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Radiotherapy in Southern Italy at the time of COVID-19: options for radiation oncology units
  1. Donato Pezzulla1,
  2. Gabriella Macchia1,
  3. Francesco Taccari2,
  4. Giovanna Sticca3 and
  5. Francesco Deodato1
  1. 1 Radiotherapy Unit, Gemelli Molise Hospital, Campobasso, Italy
  2. 2 Infectious Diseases Consultant, Gemelli Molise Hospital, Campobasso, Italy
  3. 3 Health Management Unit, Gemelli Molise Hospital, Campobasso, Italy
  1. Correspondence to Dr Gabriella Macchia, Radiotherapy Unit, Gemelli Molise Hospital, 86100 Campobasso, Italy; macchiagabriella{at}


Introduction The outbreak of coronavirus disease 2019 (COVID-19) has spread to many countries and has been declared a global health emergency. Our center is located in the south of Italy where the infection rates were low and the clusters of COVID-19 positive patients were small and inhomogeneous. The aim of this short report is to share our experience as a starting point for the management of the steady state of the pandemic.

Methods The safety of the patients and department staff required a strict plan to minimize the risk of infection between operators whose absence would have made it impossible to carry out the radiotherapy treatments. The head of the radiotherapy unit and members of the Hospital Crisis Unit have put in place a series of measures to manage the emergency.

Results A “clean” team has been established whose members are kept out of the radiotherapy unit for 2 weeks on rotation. Several separate work areas have been made in order to reduce direct contact between the staff. Each staff member has to wear protective equipment if close contact with patients is required. Before confirming a radiotherapy consult or a follow-up visit, telephone clinical and epidemiological screening is performed by nurses through a questionnaire regarding the presence of respiratory symptoms or eventual social contacts with COVID-19 positive people. Once the patients arrive in the hospital, a triage point at the entrance to the hospital performs a second screening and a temperature check.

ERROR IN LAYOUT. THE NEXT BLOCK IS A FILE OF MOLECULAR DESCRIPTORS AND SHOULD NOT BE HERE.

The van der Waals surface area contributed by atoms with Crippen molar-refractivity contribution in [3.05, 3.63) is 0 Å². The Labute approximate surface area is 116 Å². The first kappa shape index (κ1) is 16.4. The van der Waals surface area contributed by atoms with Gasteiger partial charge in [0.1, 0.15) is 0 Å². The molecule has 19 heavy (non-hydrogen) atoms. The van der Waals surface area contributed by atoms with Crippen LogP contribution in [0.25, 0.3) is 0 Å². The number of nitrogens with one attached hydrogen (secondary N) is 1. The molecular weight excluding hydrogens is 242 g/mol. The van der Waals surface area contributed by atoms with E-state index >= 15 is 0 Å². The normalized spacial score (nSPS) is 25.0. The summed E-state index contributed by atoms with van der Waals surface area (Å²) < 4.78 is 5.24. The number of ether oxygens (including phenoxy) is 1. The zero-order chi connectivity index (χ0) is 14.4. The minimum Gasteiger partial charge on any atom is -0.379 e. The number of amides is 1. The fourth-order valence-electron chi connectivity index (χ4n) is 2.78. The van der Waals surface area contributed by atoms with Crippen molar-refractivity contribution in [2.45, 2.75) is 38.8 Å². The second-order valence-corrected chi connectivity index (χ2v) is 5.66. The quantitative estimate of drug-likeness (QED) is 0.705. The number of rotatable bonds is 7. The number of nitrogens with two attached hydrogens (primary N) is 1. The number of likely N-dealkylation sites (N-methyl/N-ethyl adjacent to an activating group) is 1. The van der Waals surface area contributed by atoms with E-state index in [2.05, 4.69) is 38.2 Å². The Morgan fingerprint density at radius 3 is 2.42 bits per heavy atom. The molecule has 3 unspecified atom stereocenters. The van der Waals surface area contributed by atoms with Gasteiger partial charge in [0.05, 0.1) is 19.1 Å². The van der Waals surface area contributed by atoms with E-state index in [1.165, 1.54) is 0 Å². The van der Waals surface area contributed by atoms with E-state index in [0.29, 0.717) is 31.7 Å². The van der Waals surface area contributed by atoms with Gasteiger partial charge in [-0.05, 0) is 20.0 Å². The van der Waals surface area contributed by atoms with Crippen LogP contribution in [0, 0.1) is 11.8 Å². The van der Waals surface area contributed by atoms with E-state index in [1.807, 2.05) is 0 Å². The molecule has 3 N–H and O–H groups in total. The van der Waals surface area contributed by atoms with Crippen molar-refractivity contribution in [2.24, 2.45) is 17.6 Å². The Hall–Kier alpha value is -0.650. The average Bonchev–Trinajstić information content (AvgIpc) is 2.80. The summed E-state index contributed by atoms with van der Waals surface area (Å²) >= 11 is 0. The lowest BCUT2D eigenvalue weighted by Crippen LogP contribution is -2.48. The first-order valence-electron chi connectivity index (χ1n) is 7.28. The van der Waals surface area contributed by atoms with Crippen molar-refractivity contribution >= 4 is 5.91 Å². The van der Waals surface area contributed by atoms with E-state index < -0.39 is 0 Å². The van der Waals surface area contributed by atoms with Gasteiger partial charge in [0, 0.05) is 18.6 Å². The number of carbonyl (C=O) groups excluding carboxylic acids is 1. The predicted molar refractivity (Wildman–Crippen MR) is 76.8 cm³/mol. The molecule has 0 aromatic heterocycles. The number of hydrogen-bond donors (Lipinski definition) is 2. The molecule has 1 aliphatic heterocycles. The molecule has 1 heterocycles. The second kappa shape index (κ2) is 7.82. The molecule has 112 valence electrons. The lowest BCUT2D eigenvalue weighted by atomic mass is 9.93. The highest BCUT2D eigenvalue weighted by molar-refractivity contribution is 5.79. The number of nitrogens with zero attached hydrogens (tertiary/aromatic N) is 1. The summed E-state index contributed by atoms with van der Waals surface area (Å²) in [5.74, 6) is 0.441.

Conclusions This management experience of a radiotherapy unit in Southern Italy could serve as a useful example for the future. In fact, in the steady state of infection many centers may face epidemiologically contagious numbers similar to those that we currently have in our region. These numbers require the maintenance of alert and precautionary measures which in our case seem to have worked.

  • neoplasms
  • radiation oncology

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  • DP and GM contributed equally.

  • Contributors The manuscript has been read and approved for submission by all authors. All persons listed as authors have contributed to preparing the manuscript and the International Committee of Medical Journal Editors (ICMJE) criteria for authorship have been met. Moreover no person or persons other than the authors listed have contributed significantly to its preparation.

  • Funding The authors have not declared a specific grant for this research from any funding agency in the public, commercial or not-for-profit sectors.

  • Competing interests None declared.

  • Patient consent for publication Not required.

  • Provenance and peer review Not commissioned; internally peer reviewed.